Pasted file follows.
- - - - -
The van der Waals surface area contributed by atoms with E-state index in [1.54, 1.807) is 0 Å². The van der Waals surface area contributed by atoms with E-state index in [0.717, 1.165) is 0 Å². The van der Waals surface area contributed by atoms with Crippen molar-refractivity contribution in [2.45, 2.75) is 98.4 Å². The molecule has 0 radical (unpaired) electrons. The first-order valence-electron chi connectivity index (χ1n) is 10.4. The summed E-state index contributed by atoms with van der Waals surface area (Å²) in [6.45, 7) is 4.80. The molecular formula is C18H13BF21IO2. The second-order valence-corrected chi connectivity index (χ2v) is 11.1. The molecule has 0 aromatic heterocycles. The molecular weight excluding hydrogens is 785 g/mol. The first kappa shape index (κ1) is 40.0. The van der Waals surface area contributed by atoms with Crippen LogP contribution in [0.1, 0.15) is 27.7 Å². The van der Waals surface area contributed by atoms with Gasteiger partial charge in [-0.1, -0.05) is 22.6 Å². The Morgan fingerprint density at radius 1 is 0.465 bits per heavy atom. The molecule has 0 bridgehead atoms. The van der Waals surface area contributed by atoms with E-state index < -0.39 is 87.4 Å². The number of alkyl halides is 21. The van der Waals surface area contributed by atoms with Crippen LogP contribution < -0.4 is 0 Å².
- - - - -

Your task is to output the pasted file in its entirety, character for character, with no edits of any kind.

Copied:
The van der Waals surface area contributed by atoms with E-state index in [1.54, 1.807) is 0 Å². The van der Waals surface area contributed by atoms with E-state index in [0.717, 1.165) is 0 Å². The van der Waals surface area contributed by atoms with Crippen molar-refractivity contribution in [2.45, 2.75) is 98.4 Å². The molecule has 0 radical (unpaired) electrons. The first-order valence-electron chi connectivity index (χ1n) is 10.4. The summed E-state index contributed by atoms with van der Waals surface area (Å²) in [6.45, 7) is 4.80. The molecular formula is C18H13BF21IO2. The second-order valence-corrected chi connectivity index (χ2v) is 11.1. The molecule has 0 aromatic heterocycles. The molecular weight excluding hydrogens is 785 g/mol. The first kappa shape index (κ1) is 40.0. The van der Waals surface area contributed by atoms with Crippen LogP contribution in [0.1, 0.15) is 27.7 Å². The van der Waals surface area contributed by atoms with Gasteiger partial charge in [-0.1, -0.05) is 22.6 Å². The Morgan fingerprint density at radius 1 is 0.465 bits per heavy atom. The molecule has 0 bridgehead atoms. The van der Waals surface area contributed by atoms with E-state index < -0.39 is 87.4 Å². The number of alkyl halides is 21. The van der Waals surface area contributed by atoms with Crippen LogP contribution < -0.4 is 0 Å².